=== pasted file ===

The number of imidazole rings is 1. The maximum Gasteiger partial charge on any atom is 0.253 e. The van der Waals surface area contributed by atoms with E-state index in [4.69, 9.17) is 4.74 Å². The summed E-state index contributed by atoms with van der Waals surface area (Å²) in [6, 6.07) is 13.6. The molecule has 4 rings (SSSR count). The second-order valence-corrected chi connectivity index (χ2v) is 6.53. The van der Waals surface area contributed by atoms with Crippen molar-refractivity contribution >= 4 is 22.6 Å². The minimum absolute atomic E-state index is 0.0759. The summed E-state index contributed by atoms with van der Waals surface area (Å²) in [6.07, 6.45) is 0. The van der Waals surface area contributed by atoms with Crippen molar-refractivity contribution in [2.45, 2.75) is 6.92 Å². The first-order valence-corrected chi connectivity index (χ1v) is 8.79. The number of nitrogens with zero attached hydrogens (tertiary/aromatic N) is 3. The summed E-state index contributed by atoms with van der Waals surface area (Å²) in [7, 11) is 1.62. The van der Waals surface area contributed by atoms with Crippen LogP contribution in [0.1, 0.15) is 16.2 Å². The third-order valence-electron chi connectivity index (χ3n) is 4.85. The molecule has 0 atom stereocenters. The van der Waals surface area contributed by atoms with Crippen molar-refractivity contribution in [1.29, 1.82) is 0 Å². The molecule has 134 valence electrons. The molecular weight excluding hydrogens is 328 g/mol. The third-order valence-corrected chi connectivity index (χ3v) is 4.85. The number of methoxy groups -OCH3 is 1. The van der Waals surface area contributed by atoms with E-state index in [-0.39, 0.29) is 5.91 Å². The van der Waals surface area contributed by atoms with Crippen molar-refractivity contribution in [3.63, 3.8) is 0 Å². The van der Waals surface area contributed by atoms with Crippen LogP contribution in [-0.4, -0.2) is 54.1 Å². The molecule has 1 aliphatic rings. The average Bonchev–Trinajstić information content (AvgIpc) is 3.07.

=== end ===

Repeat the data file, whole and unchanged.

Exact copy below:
The number of imidazole rings is 1. The maximum Gasteiger partial charge on any atom is 0.253 e. The van der Waals surface area contributed by atoms with E-state index in [4.69, 9.17) is 4.74 Å². The summed E-state index contributed by atoms with van der Waals surface area (Å²) in [6, 6.07) is 13.6. The molecule has 4 rings (SSSR count). The second-order valence-corrected chi connectivity index (χ2v) is 6.53. The van der Waals surface area contributed by atoms with Crippen molar-refractivity contribution >= 4 is 22.6 Å². The minimum absolute atomic E-state index is 0.0759. The summed E-state index contributed by atoms with van der Waals surface area (Å²) in [6.07, 6.45) is 0. The van der Waals surface area contributed by atoms with Crippen molar-refractivity contribution in [2.45, 2.75) is 6.92 Å². The first-order valence-corrected chi connectivity index (χ1v) is 8.79. The number of nitrogens with zero attached hydrogens (tertiary/aromatic N) is 3. The summed E-state index contributed by atoms with van der Waals surface area (Å²) in [7, 11) is 1.62. The van der Waals surface area contributed by atoms with Crippen LogP contribution in [0.1, 0.15) is 16.2 Å². The third-order valence-electron chi connectivity index (χ3n) is 4.85. The molecule has 0 atom stereocenters. The van der Waals surface area contributed by atoms with Crippen molar-refractivity contribution in [1.29, 1.82) is 0 Å². The molecule has 134 valence electrons. The molecular weight excluding hydrogens is 328 g/mol. The third-order valence-corrected chi connectivity index (χ3v) is 4.85. The number of methoxy groups -OCH3 is 1. The van der Waals surface area contributed by atoms with E-state index in [-0.39, 0.29) is 5.91 Å². The van der Waals surface area contributed by atoms with Crippen molar-refractivity contribution in [3.63, 3.8) is 0 Å². The van der Waals surface area contributed by atoms with Crippen LogP contribution in [-0.4, -0.2) is 54.1 Å². The molecule has 1 aliphatic rings. The average Bonchev–Trinajstić information content (AvgIpc) is 3.07.